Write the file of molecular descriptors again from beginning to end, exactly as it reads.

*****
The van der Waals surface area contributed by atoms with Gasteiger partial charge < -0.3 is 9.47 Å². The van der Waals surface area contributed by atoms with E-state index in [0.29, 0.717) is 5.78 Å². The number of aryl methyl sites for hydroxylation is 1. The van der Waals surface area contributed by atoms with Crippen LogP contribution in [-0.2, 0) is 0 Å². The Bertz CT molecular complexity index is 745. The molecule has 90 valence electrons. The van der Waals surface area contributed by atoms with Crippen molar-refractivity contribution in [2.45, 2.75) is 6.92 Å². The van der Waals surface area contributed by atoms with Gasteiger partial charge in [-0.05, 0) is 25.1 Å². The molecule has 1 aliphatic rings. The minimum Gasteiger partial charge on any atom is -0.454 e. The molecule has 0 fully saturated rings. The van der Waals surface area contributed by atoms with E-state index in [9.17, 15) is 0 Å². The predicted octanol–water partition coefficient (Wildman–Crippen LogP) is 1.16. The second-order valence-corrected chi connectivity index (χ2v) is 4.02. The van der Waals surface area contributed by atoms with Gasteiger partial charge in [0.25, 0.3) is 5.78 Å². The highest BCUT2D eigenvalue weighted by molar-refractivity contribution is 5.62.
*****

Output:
The van der Waals surface area contributed by atoms with Gasteiger partial charge < -0.3 is 9.47 Å². The van der Waals surface area contributed by atoms with E-state index in [0.29, 0.717) is 5.78 Å². The number of aryl methyl sites for hydroxylation is 1. The van der Waals surface area contributed by atoms with Crippen LogP contribution in [-0.2, 0) is 0 Å². The Bertz CT molecular complexity index is 745. The molecule has 90 valence electrons. The van der Waals surface area contributed by atoms with Crippen molar-refractivity contribution in [2.45, 2.75) is 6.92 Å². The van der Waals surface area contributed by atoms with Gasteiger partial charge in [-0.05, 0) is 25.1 Å². The molecule has 1 aliphatic rings. The minimum Gasteiger partial charge on any atom is -0.454 e. The molecule has 0 fully saturated rings. The van der Waals surface area contributed by atoms with E-state index in [9.17, 15) is 0 Å². The predicted octanol–water partition coefficient (Wildman–Crippen LogP) is 1.16. The second-order valence-corrected chi connectivity index (χ2v) is 4.02. The van der Waals surface area contributed by atoms with Gasteiger partial charge in [0.25, 0.3) is 5.78 Å². The highest BCUT2D eigenvalue weighted by molar-refractivity contribution is 5.62.